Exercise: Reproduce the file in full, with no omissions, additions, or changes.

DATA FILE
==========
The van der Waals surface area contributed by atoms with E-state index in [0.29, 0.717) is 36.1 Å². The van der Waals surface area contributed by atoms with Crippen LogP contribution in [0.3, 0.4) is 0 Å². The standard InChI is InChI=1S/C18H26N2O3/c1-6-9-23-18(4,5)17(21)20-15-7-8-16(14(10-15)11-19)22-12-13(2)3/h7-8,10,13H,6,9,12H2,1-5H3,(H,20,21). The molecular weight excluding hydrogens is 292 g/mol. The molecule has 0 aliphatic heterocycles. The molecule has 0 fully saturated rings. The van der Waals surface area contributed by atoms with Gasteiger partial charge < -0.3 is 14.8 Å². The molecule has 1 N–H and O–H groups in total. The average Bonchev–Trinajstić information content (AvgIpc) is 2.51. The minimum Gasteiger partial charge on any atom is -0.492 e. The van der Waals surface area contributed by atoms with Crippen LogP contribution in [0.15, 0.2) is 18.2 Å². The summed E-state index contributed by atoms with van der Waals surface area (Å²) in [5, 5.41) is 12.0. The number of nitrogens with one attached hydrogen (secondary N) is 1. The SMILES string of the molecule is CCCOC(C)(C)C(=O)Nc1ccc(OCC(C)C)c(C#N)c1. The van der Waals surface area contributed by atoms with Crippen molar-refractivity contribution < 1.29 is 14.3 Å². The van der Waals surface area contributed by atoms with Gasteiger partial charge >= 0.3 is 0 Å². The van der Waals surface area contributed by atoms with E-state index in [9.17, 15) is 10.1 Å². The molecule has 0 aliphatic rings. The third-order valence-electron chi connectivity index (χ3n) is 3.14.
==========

The van der Waals surface area contributed by atoms with E-state index in [0.29, 0.717) is 36.1 Å². The van der Waals surface area contributed by atoms with Crippen LogP contribution in [0.3, 0.4) is 0 Å². The standard InChI is InChI=1S/C18H26N2O3/c1-6-9-23-18(4,5)17(21)20-15-7-8-16(14(10-15)11-19)22-12-13(2)3/h7-8,10,13H,6,9,12H2,1-5H3,(H,20,21). The molecular weight excluding hydrogens is 292 g/mol. The molecule has 0 aliphatic heterocycles. The molecule has 0 fully saturated rings. The van der Waals surface area contributed by atoms with Gasteiger partial charge < -0.3 is 14.8 Å². The molecule has 1 N–H and O–H groups in total. The average Bonchev–Trinajstić information content (AvgIpc) is 2.51. The minimum Gasteiger partial charge on any atom is -0.492 e. The van der Waals surface area contributed by atoms with Crippen LogP contribution in [0.15, 0.2) is 18.2 Å². The summed E-state index contributed by atoms with van der Waals surface area (Å²) in [5, 5.41) is 12.0. The number of nitrogens with one attached hydrogen (secondary N) is 1. The SMILES string of the molecule is CCCOC(C)(C)C(=O)Nc1ccc(OCC(C)C)c(C#N)c1. The van der Waals surface area contributed by atoms with Crippen molar-refractivity contribution < 1.29 is 14.3 Å². The van der Waals surface area contributed by atoms with Gasteiger partial charge >= 0.3 is 0 Å². The van der Waals surface area contributed by atoms with E-state index in [9.17, 15) is 10.1 Å². The molecule has 0 aliphatic rings. The third-order valence-electron chi connectivity index (χ3n) is 3.14.